This tragic tale of intrigue and betrayal is based on Sophocles’ sequel to Oedipus Rex—a man who killed his father and married his own mother to become king. After his death, Oedipus’ sons kill each other fighting over the crown. Their uncle Creon, king by default, proclaims one a hero while branding the other a traitor, declaring he remain unmourned and unburied, bloody food for the crows. Their sister Antigone defies this proclamation, though rebellion may mean her own death. Finally, fearing Divine retribution, Creon belatedly tries to make amends, but his efforts come too late and at too high a price.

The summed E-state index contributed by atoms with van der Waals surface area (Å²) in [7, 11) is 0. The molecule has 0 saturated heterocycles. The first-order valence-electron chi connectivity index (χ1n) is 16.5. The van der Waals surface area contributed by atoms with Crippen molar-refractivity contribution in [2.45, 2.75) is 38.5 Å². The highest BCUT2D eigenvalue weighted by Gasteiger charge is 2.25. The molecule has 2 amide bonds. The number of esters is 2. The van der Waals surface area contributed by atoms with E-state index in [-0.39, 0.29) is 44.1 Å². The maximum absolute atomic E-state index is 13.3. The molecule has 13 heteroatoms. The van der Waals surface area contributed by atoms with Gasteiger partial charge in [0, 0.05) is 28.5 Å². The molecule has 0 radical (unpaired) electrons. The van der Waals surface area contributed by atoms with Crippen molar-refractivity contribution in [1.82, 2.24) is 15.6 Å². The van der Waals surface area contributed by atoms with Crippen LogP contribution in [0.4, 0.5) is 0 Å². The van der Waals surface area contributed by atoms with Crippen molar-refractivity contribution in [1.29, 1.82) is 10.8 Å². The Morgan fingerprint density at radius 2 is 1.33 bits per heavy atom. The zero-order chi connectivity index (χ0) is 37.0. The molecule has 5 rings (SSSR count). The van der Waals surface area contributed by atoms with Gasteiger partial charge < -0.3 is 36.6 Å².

Written like a Goth stage production, the story combines ancient scenery and archaic language with modern machinery and concepts, which is often intriguing, but sometimes distracting. However, the resemblance of the self-righteous Creon to a current political figure is obvious, proving that the centuries-old story still remains relevant.
— Joseph Self
Jump to issue:
No copies available
|B&W; CA. 2006||David Hopkins||Tom Kurzanski